Permanent TSB confirms involvement in Ulster Bank loan book carve-up talks

State-owned bank interested in acquiring branches as well as mortgages and small business loans 
Permanent TSB confirms involvement in Ulster Bank loan book carve-up talks

Eamonn Crowley, CEO of Permanent TSB.

The chief executive of Permanent TSB has confirmed the Government-owned mortgage bank wants to be involved in the carve-up of the €20bn of the loan books owned by Ulster Bank.

Eamonn Crowley said he is "quite positive at this moment" about the progress of the talks.

He said the bank is seeking to buy mortgages as well as small business loans from Ulster Bank's parent NatWest adding that buying parts of Ulster Bank would undoubtedly strengthen Permanent TSB.

Mr Crowley said Permanent TSB is also interested in acquiring the branches of Ulster Bank as it prepares to exit the market in the Republic but the bank also said that negotiations are still at an early stage.

Covid fallout

It comes as Permanent TSB showed the fallout of the Covid-19 economic storm.

It posted an underlying loss of €109m for 2020 compared with a profit of €74m in 2019 and disclosed an after-tax loss of €162m which compares with a net profit of €30m in the previous year.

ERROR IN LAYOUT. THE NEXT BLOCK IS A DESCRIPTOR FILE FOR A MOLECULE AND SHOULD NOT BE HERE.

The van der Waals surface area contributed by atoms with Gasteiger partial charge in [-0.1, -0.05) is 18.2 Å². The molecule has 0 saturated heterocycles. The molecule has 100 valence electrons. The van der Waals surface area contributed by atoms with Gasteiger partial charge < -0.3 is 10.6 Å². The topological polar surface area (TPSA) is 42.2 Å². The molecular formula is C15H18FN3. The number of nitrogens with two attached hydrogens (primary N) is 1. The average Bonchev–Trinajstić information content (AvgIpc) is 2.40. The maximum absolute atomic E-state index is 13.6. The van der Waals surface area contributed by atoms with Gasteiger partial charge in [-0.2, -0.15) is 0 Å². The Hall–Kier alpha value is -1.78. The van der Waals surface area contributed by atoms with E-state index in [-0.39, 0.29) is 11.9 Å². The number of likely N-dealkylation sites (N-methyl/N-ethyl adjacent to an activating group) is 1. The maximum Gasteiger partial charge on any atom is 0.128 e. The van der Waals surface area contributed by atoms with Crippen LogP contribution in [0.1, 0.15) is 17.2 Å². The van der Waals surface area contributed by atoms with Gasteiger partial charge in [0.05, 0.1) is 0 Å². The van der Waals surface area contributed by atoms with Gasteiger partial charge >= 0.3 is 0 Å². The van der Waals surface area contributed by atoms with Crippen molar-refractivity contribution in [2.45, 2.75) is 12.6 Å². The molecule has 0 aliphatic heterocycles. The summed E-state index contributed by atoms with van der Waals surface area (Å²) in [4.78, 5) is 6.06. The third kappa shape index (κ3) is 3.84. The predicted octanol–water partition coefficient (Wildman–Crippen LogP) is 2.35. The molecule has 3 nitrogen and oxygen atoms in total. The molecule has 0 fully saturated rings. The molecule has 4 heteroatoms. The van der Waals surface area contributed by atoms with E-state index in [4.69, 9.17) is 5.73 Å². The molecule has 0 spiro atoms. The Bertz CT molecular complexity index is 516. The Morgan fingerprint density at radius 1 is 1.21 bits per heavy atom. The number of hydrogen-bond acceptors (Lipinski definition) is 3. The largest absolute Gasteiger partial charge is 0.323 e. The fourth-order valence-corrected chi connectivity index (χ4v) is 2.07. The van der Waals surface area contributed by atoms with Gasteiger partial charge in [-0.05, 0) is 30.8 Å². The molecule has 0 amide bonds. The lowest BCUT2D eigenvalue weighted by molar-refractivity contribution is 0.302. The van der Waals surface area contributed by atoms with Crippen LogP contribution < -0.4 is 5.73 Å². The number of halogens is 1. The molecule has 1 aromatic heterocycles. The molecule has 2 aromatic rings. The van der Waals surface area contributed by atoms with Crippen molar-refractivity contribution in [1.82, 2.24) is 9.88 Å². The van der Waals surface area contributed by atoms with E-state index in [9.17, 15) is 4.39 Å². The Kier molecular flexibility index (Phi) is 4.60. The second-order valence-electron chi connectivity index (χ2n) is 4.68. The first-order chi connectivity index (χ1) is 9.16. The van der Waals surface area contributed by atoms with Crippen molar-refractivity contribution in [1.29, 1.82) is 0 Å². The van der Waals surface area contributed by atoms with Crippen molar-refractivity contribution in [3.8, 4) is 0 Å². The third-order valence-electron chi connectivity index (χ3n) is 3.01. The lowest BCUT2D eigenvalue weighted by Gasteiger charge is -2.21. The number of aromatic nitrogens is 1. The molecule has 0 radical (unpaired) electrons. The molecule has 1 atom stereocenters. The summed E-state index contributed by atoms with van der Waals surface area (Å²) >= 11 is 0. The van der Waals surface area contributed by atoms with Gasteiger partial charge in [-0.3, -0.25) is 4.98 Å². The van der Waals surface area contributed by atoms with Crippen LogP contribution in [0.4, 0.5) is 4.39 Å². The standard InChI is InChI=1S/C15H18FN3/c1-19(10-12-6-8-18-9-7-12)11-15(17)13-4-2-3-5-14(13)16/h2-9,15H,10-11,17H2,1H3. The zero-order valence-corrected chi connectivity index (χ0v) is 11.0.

The bank said it had returned to profit in the second half of 2020.

The bank has a loan book of around €15.8bn in home loans but has, for some time, wanted to expand into lending to small firms, or SMEs. It said it kept all of its 76 branches open during the pandemic.

On the Ulster Bank loans, Mr Crowley said it is in talks about acquiring "certain retail and SME assets, liabilities and operations".

"Until an acquisition is finally concluded there can be no certainty that an acquisition will occur or on what terms," Mr Crowley said.

Market dominance

The Government has marshalled Permanent TSB as well as fellow State-owned AIB in recent weeks to buy large parts of the Ulster Bank loans after NatWest said that it will exit the banking market, a move that banking experts have warned will further strengthen the dominance of the big two — AIB and Bank of Ireland.

The Government owns 75% of Permanent TSB and some banking experts said that the State may likely support the bank in helping it acquire parts of Ulster Bank, possibly along with outside investors, by injecting more money into the lender.

Like all Irish banks, Permanent TSB was hit hard by the pandemic but it is among the weakest in terms of financial health.

Its net interest margin — a key measure of the profitability for lenders — fell to only 1.73% in 2020.

"Despite the challenges that 2020 brought, I am confident that the bank is in a strong position to make the most of the opportunities that will arise in the post-pandemic recovery phase," Mr Crowley said.

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